Welcome to the LitCharts study guide on Zora Neale Hurston's Their Eyes Were Watching God. Created by the original team behind SparkNotes, LitCharts are the world's best literature guides.
Their Eyes Were Watching God: Context
Their Eyes Were Watching God: Plot Summary
Their Eyes Were Watching God: Detailed Summary & Analysis
Their Eyes Were Watching God: Themes
Their Eyes Were Watching God: Quotes
Their Eyes Were Watching God: Characters
Their Eyes Were Watching God: Symbols
Their Eyes Were Watching God: Theme Wheel
Brief Biography of Zora Neale Hurston
Historical Context of Their Eyes Were Watching God
Other Books Related to Their Eyes Were Watching God
- Full Title: Their Eyes Were Watching God
- When Written: 1936-1937
- Where Written: Hurston wrote Their Eyes Were Watching God while doing fieldwork in Haiti in 1936-1937.
- When Published: 1937
- Literary Period: Hurston's work coincided historically with the Harlem Renaissance, though she is actually known for diverging with the politics and ideologies of many writers of the movement, including Langston Hughes, Richard Wright and Ralph Ellison. In particular, Huston identified as a Republican and actively spoke against many Harlem Renaissance writers' support of the New Deal and Communism.
- Genre: Novel
- Setting: The American South in the early 20th century. The novel takes place most centrally in Eatonville, Florida and in the Everglades.
- Climax: The climax of the novel arguably unfolds in Chapter 18, during the hurricane. It is in this scene that Janie and Tea Cake are situated in clear opposition to the forces of nature, and find themselves fighting against the will of God for survival.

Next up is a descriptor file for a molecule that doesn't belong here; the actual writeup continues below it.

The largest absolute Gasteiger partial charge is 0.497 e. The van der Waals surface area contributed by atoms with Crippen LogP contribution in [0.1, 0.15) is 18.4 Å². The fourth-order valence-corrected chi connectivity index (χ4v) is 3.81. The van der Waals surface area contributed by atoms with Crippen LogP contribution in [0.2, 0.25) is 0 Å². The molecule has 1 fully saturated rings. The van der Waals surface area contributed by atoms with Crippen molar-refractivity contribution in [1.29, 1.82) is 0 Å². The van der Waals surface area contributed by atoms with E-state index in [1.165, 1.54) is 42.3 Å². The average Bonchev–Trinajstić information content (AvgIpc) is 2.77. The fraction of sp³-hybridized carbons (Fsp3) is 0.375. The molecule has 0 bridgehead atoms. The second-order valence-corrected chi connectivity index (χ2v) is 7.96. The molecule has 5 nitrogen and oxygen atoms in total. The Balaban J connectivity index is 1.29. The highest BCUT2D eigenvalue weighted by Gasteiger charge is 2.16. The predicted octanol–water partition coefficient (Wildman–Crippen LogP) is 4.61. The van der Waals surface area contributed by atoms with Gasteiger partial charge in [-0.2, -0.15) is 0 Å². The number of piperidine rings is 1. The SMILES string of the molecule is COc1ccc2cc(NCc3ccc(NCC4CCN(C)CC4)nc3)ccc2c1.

- Antagonist: Janie's first two husbands, Logan Killicks and Jody Starks, are disrespectful and abusive partners, effectively situating them as Janie's antagonists for the first half of the book. In the second half, Mrs. Turner functions as an antagonist to both Tea Cake and Janie, expressing her racist views against black people to both of them and alienating Tea Cake in particular by suggesting that Janie leave him for her lighter skinned brother.
- Point of View: The novel is Janie's life-story, told to Pheoby Watson by Janie herself. However, throughout the novel, a third-person omniscient narrator interrupts Janie's narrations and direct presentations of characters' speech. The narrator's mode of speaking is distinctly literary in contrast to the Southern dialect of the other characters, but is nonetheless influenced by the language and imagery of the characters and their world.
Extra Credit for Their Eyes Were Watching God
Political leanings. Hurston famously spoke against the Supreme Court’s ruling the Brown vs. Board of Education case (1954), arguing simply that segregation in schools did not preclude black children from getting an equal education. This kind of attitude speaks to Hurston’s right-leaning politics.